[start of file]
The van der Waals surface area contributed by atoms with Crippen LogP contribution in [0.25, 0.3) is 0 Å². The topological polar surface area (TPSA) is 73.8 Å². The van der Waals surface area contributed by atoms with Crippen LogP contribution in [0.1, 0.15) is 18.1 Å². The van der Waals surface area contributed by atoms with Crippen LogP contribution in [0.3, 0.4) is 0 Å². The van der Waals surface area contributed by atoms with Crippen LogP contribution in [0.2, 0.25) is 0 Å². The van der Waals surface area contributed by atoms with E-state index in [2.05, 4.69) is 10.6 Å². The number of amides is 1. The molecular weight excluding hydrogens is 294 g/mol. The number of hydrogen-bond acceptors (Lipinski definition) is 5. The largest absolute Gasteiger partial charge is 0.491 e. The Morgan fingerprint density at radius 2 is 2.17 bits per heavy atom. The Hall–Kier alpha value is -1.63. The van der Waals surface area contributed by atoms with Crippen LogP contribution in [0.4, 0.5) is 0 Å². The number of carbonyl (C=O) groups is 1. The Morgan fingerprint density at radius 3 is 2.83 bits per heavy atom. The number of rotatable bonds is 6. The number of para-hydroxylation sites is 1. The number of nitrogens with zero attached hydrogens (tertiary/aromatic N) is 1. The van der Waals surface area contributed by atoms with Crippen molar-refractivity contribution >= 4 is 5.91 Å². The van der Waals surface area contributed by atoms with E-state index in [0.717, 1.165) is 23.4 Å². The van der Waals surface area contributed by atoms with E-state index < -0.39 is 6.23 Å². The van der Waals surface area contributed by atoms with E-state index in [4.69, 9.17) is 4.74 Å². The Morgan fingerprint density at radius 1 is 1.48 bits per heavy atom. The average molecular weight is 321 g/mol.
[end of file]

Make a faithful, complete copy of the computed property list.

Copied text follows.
The van der Waals surface area contributed by atoms with Crippen LogP contribution in [0.25, 0.3) is 0 Å². The topological polar surface area (TPSA) is 73.8 Å². The van der Waals surface area contributed by atoms with Crippen LogP contribution in [0.1, 0.15) is 18.1 Å². The van der Waals surface area contributed by atoms with Crippen LogP contribution in [0.3, 0.4) is 0 Å². The van der Waals surface area contributed by atoms with Crippen LogP contribution in [0.2, 0.25) is 0 Å². The van der Waals surface area contributed by atoms with E-state index in [2.05, 4.69) is 10.6 Å². The number of amides is 1. The molecular weight excluding hydrogens is 294 g/mol. The number of hydrogen-bond acceptors (Lipinski definition) is 5. The largest absolute Gasteiger partial charge is 0.491 e. The Morgan fingerprint density at radius 2 is 2.17 bits per heavy atom. The Hall–Kier alpha value is -1.63. The van der Waals surface area contributed by atoms with Crippen LogP contribution in [0.4, 0.5) is 0 Å². The number of carbonyl (C=O) groups is 1. The Morgan fingerprint density at radius 3 is 2.83 bits per heavy atom. The number of rotatable bonds is 6. The number of para-hydroxylation sites is 1. The number of nitrogens with zero attached hydrogens (tertiary/aromatic N) is 1. The van der Waals surface area contributed by atoms with Crippen molar-refractivity contribution >= 4 is 5.91 Å². The van der Waals surface area contributed by atoms with E-state index in [0.717, 1.165) is 23.4 Å². The van der Waals surface area contributed by atoms with E-state index < -0.39 is 6.23 Å². The van der Waals surface area contributed by atoms with E-state index in [4.69, 9.17) is 4.74 Å². The Morgan fingerprint density at radius 1 is 1.48 bits per heavy atom. The average molecular weight is 321 g/mol.